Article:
IBM presented the Osprey, a 433 qubit quantum processor. According to Big Blue, the model is a significant step in quantum computing.
The new 433 qubit Osprey processor is the successor to the 127 qubit Eagle processor released in 2021. Like its predecessor, the Osprey quantum processor is based on so-called ‘superconducting transmon’ technology. The technology uses highly conductive materials that carry electricity from one point to another without generating heat or losing energy.
Transmon qubit technology was invented by Yale University in 2007 and protects quantum processors from noise and interference. Interference can cause problems in the processors’ circuits, making it more difficult to perform calculations.
Qubit control system
In addition to releasing the Osprey, IBM launched a major major update to the so-called ‘qubit control system’. The qubits generated by the Osprey do not perform independent calculations. That responsibility lies with the qubit control system. For this purpose, the system uses microwave pulses to determine the configuration of the qubits.
Previously, this qubit control system was based on a programmable chip (FGPA). Big Blue has replaced the chip with an application-specific integrated circuit. This chip can be further customized to improve processing speed.
The new chip uses special wiring to instruct the control system on how qubits should process computation traffic. IBM reportedly revised the wiring’s design to take up 70 percent less space and operate at a lower cost.
Multi-layer wiring system
When signals from the control system reach the Osprey processor, each signal is routed to the relevant qubit. This is done through a so-called multi-layer wiring system integrated directly into the processor.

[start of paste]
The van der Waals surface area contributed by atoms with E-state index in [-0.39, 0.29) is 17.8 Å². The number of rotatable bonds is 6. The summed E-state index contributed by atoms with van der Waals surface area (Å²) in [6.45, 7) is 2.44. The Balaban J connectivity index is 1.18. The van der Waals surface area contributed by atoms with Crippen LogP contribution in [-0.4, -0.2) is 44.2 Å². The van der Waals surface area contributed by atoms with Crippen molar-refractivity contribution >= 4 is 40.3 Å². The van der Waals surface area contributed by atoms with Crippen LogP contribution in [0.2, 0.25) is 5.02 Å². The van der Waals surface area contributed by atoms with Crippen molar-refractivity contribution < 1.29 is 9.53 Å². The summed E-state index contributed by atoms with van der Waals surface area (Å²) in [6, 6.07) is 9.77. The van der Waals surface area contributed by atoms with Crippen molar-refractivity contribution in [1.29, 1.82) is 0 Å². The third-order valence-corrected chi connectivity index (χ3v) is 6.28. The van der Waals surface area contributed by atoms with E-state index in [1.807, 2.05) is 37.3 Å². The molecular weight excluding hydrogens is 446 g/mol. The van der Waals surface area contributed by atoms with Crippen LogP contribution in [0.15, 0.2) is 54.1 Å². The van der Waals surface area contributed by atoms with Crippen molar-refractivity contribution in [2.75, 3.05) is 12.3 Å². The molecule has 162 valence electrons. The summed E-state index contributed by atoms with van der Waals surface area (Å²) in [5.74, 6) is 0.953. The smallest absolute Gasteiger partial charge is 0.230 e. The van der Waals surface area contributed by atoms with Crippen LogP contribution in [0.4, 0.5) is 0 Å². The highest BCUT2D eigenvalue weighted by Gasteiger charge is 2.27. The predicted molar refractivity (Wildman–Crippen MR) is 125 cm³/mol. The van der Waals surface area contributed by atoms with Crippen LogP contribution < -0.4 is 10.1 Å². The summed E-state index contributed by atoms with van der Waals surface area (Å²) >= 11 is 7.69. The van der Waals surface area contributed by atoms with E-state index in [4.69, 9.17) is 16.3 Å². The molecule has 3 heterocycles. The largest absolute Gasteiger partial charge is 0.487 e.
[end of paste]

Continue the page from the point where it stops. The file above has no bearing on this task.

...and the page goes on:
This wiring system has been around since the Eagle quantum processor. It consists of three layers of metal stacked inside the processor. This design should reduce interference and thereby minimize the risk of errors in qubits.
Software and new housing
IBM also released a new version of Qiskit Runtime, its supporting software platform. Qiskit Runtime creates algorithms that can run on Big Blue’s quantum processors. The latest version includes new error-fixing algorithms. This helps developers manage the performance of qubits for more reliable computations.
IBM also presented a new housing for the quantum processors, the IBM Quantum System Two. Among other things, the enclosure should ensure that the processors run in an environment with the desired temperature of -273 Celsius. The housing can accommodate several processors up to a maximum of 4,158 qubits. The enclosure also accommodates qubit control systems. The IBM Quantum System Two will be available next year.
With the arrival of the Osprey, Big Blue says it’s taking a major step toward using quantum processors to solve real-world problems. In the coming years, the tech giant will continue to invest heavily in further developing its quantum processors.
The roadmap shows that IBM plans to present the Condor quantum processor with 1,121 qubits next year, twice as many as the Osprey. In subsequent years, the tech giant plans to market interconnected quantum processors or ‘multiprocessors’ for optimizing performance. The first of these multiprocessors, ‘Flamingo,’ should be presented in 2024. The second, ‘Kookaburra’, follows in 2025. The latter multiprocessor will offer 4,158 qubits.